Between the years of 1918 and 1919 Canada was swept by an epidemic of Spanish Influenza (Spanish Flu) which was brought into the country by veterans returning from combat at the end of World War I (WWI). Across the country approximately 50000 people died. The people living and farming around Kayville, Saskatchewan were not spared.
The victims of the Spanish Flu died quickly, some on the same day they first displayed symptoms. The cause of death was respiratory failure from some form of pneumonia (fluid in the lungs).
The Spanish Flu is thought to have killed between 3% and 6% of the entire world population at the time. Even though the state of science and medicine in 1918 was not able to do much against the virus doctors in many countries did manage to document a lot about it's spread and diagnosis.
Three Waves Struck
They believed that the virus spread in three waves with the virus possibly mutating between waves. While the first wave struck in the spring of 1918 it only had a mortality rate of 0.2%, or about twice that of a more usual influenza at 0.1%. By the autumn of 1918 the virus mutated into it's most deadly form and the mortality rate skyrocketed to around 30%. The third wave which spread through 1919 was presumably a mutation that was not as deadly and one that encountered a population that had developed a degree of immunity thanks to surviving the previous two waves. Death rates during the third wave plummeted to more 'expected' rates for an influenza epidemic.
Kayville Area Deaths
Examining deaths in the Kayville area (See also Kayville Burials (1910-2015)) it is easy to see a severe spike in the death rate for 1918. While averages for the period would project that about 11 people would have died in 1918, the number of deaths recorded was instead 36. The majority of the deaths recorded were babies and children. For such a small community the deaths must have been completely devastating. Everyone in the region either lost someone or knew multiple people who had.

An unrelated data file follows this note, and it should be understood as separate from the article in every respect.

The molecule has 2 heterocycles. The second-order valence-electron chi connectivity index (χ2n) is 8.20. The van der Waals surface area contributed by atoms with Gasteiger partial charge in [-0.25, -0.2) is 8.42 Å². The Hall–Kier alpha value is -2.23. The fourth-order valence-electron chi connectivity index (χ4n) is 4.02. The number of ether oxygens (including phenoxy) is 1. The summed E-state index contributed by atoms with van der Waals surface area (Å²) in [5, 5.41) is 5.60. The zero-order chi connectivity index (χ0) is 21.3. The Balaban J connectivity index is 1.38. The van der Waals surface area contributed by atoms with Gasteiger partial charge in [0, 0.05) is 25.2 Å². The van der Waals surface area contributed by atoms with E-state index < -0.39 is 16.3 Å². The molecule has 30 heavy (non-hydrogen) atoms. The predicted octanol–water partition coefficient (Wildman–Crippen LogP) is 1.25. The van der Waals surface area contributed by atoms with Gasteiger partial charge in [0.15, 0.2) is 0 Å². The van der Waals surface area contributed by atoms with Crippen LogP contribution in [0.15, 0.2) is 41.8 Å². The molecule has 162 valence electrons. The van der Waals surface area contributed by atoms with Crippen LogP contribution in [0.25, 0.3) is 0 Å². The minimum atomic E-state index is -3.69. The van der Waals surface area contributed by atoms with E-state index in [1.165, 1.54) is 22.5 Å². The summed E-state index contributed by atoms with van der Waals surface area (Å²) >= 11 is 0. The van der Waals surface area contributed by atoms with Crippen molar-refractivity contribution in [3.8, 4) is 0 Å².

I expect that the death rate in the region was much higher. I have only compiled lists of deaths from grave markers and unofficial records of deaths and burials from three area churches (St. Mary's Romanian Orthodox Church, St. Peter and Paul Romanian Orthodox Church and Holy Trinity Russian Orthodox Church). In the wider region there would have been more deaths and some deaths may have escaped being recorded in the data I have collected so far.
Assuming an average area death rate of 11 people per year during that period we can assume that around 25 of the 47 dead (1918-1919) might have died of Spanish flu.
The 47 dead from the Kayville area in 1918 and 1919
See also: Kayville Burials (1910-2015)